Megumi: Could you feel that?
Marky: I’ve felt it, I felt it yes.
Megumi: Really?
Marky: Yes.
Sakura: やーだー。
Marky: And I didn’t know at that time. It was the first time I visited. I didn’t know anything about Japanese history. When I told my friend that I got some creepy feeling, he explained the story to me and it sort of launched my interest in Japanese history.
Sakura: もう、ちょっと、shivers
Megumi: Yes…Right now.
Sakura: Right now 本当…?
Megumi: It is fascinating.
Marky: Yeah, yeah. I recommend going there because it’s not scary though. They are very content, they are guarding, they are protecting the Tokugawa family.
Sakura: Well next time I go there….
Megumi: Yeah I know. Do you know anything else about the Ueno area?
Marky: The Ueno area, umm haunted?
Megumi: Uhoo..
Sakura: Or any other place in Tokyo.
Megumi: Yeah any other places.
Marky: Well there is another execution ground near Ueno called 小塚原(こづかっぱら)
Sakura: Okay and why don’t we go with something more cheerful?
Marky: Well like cemeteries.
Sakura: Umm cemeteries.
Megumi: But what do you know about cemeteries?
Marky: Well there are two like very large cemeteries in Tokyo. One is in Aoyama, very nice part of Tokyo.
Sakura: Yes.
Marky: Yeah Aoyama cemetery is very large.
Sakura: Yes.
Marky: And in the spring time, it’s actually quite famous for
Sakura: Cherry blossom viewing.
Marky: Exactly, exactly.
Sakura: Yes, yes.
Marky: So there are also ghosts there. I’ve heard that the train line. I can’t remember which train line goes under it.
Sakura: えっと、青山一丁目かな? Ginza line?
Marky: Ginza line yeah.
Sakura: Ginza Line I think.
Marky: I think it’s the Ginza line. I’ve heard that ghosts actually get on to the train and end up lost in Tokyo.
Megumi: Wow!
Sakura: So taking the train.
Marky: Taking the train. I’ve also heard about them taking taxis, back.
Sakura: あ、ほんと?
Marky: Yeah the taxi driver picks up a passenger, takes them to Aoyama and when they open the door, no one gets out.
Megumi: I hear these stories all the time like on TV.
Marky: Yes, yes, yes.
Sakura: That’s kind of funny though. They live there right?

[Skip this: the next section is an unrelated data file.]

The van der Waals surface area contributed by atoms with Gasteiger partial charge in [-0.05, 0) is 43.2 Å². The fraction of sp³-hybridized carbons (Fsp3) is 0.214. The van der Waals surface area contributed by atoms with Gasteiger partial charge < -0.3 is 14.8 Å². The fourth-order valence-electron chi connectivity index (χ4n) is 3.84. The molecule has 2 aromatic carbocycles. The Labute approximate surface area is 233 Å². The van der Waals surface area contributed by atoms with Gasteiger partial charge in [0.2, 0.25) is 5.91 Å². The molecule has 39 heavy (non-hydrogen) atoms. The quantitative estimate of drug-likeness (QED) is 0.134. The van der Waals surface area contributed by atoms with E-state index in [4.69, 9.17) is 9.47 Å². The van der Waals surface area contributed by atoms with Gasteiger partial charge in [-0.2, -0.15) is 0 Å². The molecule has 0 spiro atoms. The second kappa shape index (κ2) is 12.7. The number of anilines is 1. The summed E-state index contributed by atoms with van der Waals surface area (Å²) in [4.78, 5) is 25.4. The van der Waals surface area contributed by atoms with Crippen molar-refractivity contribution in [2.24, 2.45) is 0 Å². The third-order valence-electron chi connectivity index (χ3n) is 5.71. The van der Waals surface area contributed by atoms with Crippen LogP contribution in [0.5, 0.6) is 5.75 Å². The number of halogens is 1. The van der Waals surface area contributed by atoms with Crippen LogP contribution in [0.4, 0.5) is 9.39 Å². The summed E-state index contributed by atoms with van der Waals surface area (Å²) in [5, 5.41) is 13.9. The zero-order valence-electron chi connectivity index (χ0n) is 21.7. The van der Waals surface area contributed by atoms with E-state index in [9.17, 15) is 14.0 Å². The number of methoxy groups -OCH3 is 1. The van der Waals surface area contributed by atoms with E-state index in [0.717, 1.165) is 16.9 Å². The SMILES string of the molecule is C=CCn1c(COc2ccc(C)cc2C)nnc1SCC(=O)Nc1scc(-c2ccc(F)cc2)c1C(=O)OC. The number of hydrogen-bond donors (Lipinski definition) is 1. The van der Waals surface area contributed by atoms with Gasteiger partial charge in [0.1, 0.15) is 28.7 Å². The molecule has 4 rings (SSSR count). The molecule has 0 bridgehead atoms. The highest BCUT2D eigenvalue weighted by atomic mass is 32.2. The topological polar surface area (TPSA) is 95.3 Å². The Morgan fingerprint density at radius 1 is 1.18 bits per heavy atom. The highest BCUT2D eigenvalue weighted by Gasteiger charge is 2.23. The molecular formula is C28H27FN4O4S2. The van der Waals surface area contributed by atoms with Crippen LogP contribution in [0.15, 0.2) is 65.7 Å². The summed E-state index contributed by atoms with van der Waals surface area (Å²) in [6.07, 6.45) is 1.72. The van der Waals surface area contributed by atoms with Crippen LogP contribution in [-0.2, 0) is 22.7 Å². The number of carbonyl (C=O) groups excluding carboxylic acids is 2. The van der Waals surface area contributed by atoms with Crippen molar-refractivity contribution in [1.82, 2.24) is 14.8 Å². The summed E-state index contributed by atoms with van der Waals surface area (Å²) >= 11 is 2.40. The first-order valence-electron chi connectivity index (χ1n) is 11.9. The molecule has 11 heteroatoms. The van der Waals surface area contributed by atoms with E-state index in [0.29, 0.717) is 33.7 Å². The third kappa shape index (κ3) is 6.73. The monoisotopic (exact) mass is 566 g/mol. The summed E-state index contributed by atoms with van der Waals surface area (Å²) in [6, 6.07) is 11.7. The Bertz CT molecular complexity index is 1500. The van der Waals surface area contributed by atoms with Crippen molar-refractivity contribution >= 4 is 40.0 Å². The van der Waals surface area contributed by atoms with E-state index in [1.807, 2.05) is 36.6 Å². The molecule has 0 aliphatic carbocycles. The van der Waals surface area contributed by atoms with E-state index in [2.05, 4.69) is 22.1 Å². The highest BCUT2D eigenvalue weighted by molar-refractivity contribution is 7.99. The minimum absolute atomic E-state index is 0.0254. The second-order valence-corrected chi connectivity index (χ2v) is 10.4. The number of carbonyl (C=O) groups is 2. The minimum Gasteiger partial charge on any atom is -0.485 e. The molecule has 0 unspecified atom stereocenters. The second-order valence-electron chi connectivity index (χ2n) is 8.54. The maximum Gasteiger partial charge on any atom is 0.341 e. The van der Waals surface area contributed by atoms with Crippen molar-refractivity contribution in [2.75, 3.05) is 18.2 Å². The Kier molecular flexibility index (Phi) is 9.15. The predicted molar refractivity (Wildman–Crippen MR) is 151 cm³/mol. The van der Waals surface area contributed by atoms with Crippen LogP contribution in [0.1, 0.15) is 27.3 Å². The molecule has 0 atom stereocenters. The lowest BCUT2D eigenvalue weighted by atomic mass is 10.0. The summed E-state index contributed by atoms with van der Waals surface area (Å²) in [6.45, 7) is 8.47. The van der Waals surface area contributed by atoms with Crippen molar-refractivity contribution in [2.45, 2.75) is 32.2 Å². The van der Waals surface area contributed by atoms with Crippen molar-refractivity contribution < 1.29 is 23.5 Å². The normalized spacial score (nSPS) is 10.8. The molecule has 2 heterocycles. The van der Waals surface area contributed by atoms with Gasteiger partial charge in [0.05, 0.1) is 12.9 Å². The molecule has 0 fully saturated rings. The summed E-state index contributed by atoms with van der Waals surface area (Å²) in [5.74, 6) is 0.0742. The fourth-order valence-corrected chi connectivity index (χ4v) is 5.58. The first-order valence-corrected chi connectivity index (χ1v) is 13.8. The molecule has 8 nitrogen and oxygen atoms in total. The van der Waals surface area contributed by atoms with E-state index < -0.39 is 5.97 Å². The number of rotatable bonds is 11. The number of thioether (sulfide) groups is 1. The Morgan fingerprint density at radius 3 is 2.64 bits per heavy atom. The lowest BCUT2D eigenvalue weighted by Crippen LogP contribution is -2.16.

Megumi: Yeah.
Marky: Yeah.
Sakura: Ah that’s not too bad.
Marky: Ah maybe they went shopping or…
Sakura: Maybe.
Marky: Also Yanaka Cemetery near Ueno is – it’s on the Yamanote line, I think Nishi-Nippori is the station name.
Sakura: Yes.
Marky: It’s very large like a small city.
Sakura: Hah!
Marky: Yeah, many, many cats, many, many crows and many, many graves.
Megumi: You said it’s so large that they even have maps.
Marky: Yeah, yeah.
Sakura: Really?
Marky: Yes. Yeah there are maps and there is also a very good pastry shop right at the entrance. And I think it’s also famous for cherry blossoms.
Sakura: Okay I think we had enough cheer for one day. Is there anything you want to add before we…
Marky: Ah well, do you know the 首塚(くびづか)?
Sakura: No.
Marky: It’s in Otemachi.
Sakura: Hah Otemachi is not so far from here though, not so far.
Marky: Very close.
Sakura: だよね。
Marky: So in – after World War II, the Allied forces wanted to build their headquarters there because it’s very near the imperial palace. So they wanted to move this shrine 首塚 and the Japanese said, don’t move it because it’s cursed. So the American military said, we don’t care. We are going to move it anyways. So they tied a rope around it…
Sakura: Yes.
Marky: And connected to a truck and tried to pull it out of the ground.
Sakura: Wow!
Marky: So they tried to pull the stone out.
Sakura: Yes.
Marky: And the truck tipped over and killed 16 American soldiers.
Sakura: Hah!
Megumi: Hah!
Marky: Yeah so they tried again a few days later.
Sakura: Yeah.
Marky: And same thing. Maybe 8 soldiers died the next time.
Sakura: Cursed.
Marky: Cursed. So they decided, let’s not move it.
Sakura: あ、そうなんだ。 It’s still there.
Marky: It’s still there.
Sakura: Otemachi is close to Tokyo station.
Megumi: Yeah.
Marky: Yeah, yeah, yeah very close.
Sakura: So if you want to visit, hah!
Megumi: So what’s the curse based upon? Is it a shrine, is it a monument?
Marky: It’s a mausoleum. So it’s a grave for a defeated samurai. He was not defeated in the Tokyo area. It was somewhere else but they said, his head flew to Otemachi and they buried it there.
Sakura: So many scary stories and the spirit stories today.
Marky: Yeah.
Sakura: Actually we have lots of all these ghost stories on TV in summer time called 怪談(かいだん). Yeah so if you – will you be still in Japan this summer?
Marky: Of course.
Sakura: Then please come back and tell us more about that ghost stories.
Marky: Absolutely.
Sakura: Summer again!
Megumi: I know.


Sakura: Too chilly for winter right. じゃ、またよろしくお願いいします。 So that’s it for today. またね。
Megumi: Bye bye.
Marky: Bye bye.